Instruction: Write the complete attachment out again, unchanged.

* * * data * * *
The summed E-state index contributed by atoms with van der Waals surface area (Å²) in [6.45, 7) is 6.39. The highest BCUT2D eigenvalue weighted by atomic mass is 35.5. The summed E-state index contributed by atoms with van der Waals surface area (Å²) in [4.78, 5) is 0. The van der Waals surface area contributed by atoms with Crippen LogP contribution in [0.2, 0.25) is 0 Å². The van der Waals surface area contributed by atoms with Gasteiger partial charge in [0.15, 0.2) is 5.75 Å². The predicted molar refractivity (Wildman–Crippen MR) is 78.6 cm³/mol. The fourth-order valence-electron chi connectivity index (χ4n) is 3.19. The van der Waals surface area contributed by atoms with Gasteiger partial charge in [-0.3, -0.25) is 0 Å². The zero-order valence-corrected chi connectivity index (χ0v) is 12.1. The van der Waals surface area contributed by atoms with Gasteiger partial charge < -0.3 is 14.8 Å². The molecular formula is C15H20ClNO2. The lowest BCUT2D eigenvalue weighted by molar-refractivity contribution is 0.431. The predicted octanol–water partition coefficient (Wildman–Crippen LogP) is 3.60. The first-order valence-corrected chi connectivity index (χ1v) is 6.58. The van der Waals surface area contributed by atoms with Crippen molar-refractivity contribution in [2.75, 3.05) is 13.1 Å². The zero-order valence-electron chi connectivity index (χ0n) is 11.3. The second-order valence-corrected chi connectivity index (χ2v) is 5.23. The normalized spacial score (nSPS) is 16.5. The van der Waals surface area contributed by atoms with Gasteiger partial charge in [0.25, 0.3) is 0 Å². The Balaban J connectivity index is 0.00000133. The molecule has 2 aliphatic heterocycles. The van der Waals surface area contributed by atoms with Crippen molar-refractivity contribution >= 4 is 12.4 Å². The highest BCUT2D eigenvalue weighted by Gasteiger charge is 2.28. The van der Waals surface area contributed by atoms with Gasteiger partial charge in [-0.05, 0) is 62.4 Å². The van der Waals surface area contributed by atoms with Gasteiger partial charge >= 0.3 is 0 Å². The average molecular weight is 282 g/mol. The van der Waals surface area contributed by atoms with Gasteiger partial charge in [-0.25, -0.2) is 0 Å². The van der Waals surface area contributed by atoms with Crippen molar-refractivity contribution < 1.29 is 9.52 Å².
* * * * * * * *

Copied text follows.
The summed E-state index contributed by atoms with van der Waals surface area (Å²) in [6.45, 7) is 6.39. The highest BCUT2D eigenvalue weighted by atomic mass is 35.5. The summed E-state index contributed by atoms with van der Waals surface area (Å²) in [4.78, 5) is 0. The van der Waals surface area contributed by atoms with Crippen LogP contribution in [0.2, 0.25) is 0 Å². The van der Waals surface area contributed by atoms with Gasteiger partial charge in [0.15, 0.2) is 5.75 Å². The predicted molar refractivity (Wildman–Crippen MR) is 78.6 cm³/mol. The fourth-order valence-electron chi connectivity index (χ4n) is 3.19. The van der Waals surface area contributed by atoms with Gasteiger partial charge in [-0.3, -0.25) is 0 Å². The zero-order valence-corrected chi connectivity index (χ0v) is 12.1. The van der Waals surface area contributed by atoms with Gasteiger partial charge < -0.3 is 14.8 Å². The molecular formula is C15H20ClNO2. The lowest BCUT2D eigenvalue weighted by molar-refractivity contribution is 0.431. The predicted octanol–water partition coefficient (Wildman–Crippen LogP) is 3.60. The first-order valence-corrected chi connectivity index (χ1v) is 6.58. The van der Waals surface area contributed by atoms with Crippen molar-refractivity contribution in [2.75, 3.05) is 13.1 Å². The zero-order valence-electron chi connectivity index (χ0n) is 11.3. The second-order valence-corrected chi connectivity index (χ2v) is 5.23. The normalized spacial score (nSPS) is 16.5. The van der Waals surface area contributed by atoms with Gasteiger partial charge in [0.25, 0.3) is 0 Å². The Balaban J connectivity index is 0.00000133. The molecule has 2 aliphatic heterocycles. The van der Waals surface area contributed by atoms with Crippen molar-refractivity contribution >= 4 is 12.4 Å². The highest BCUT2D eigenvalue weighted by Gasteiger charge is 2.28. The van der Waals surface area contributed by atoms with Gasteiger partial charge in [-0.05, 0) is 62.4 Å². The van der Waals surface area contributed by atoms with Gasteiger partial charge >= 0.3 is 0 Å². The average molecular weight is 282 g/mol. The van der Waals surface area contributed by atoms with Gasteiger partial charge in [-0.25, -0.2) is 0 Å². The van der Waals surface area contributed by atoms with Crippen molar-refractivity contribution < 1.29 is 9.52 Å².